Microtubule Targeting Agents: A Benchmark in Cancer Therapy
The treatment of many diseases owes much to the important medicines that have been derived from plants,
cancer is no exception. Cancer is a class of diseases characterized by out-of-control cell growth. Researchers have
developed many agents which have shown brilliant therapeutic results against cancerous cells out of which the
microtubule-targeting agents (MTAs) have made significant contributions to cancer therapy over the past 50 years. These
dynamic tubulin structures can be targeted for the treatment of cancer due to their critical role in mitosis and other cellular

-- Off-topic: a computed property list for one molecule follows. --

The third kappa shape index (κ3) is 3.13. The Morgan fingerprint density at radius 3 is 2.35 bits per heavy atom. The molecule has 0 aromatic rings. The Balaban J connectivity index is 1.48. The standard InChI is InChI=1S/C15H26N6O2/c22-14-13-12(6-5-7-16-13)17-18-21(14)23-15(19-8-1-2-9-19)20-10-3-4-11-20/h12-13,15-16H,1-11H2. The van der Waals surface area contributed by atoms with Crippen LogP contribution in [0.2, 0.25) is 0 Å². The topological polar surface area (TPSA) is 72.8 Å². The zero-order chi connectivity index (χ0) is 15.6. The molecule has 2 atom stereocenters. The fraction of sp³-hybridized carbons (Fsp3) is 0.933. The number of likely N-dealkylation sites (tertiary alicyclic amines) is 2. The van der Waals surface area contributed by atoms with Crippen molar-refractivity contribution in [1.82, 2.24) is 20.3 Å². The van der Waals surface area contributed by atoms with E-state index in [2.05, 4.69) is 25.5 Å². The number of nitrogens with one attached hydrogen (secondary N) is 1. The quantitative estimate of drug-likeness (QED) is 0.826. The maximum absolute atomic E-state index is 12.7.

processes. MTAs cause stabilisation (MSAs) or depolymerisation (MDAs) of the microtubules and hence result in
apoptosis. This therapy has been frequently used in the treatment of advanced ovarian, breast, lung, head and neck, and
prostate cancer, and is increasingly being used in early stage disease. Taxanes (e.g. paclitaxel, docetaxel) and epothilones
(e.g. ixabepilone) are microtubule-targeting agents, which disrupt cellular processes and induce apoptosis. Nocodazole,
Chamaecypanone C, Discodermolide, Noscapine, Laulimalide, and Eribulin are similar natural agents with convincing
therapeutic efficacy in this field. Collectively these findings suggest mechanisms and therapies by which growth
conditions may contribute to resistance to rapid killing by microtubule-disrupting drugs.
Keywords: Apoptosis, cancer, depolymerisation, microtubule targeting agents, stabilization.
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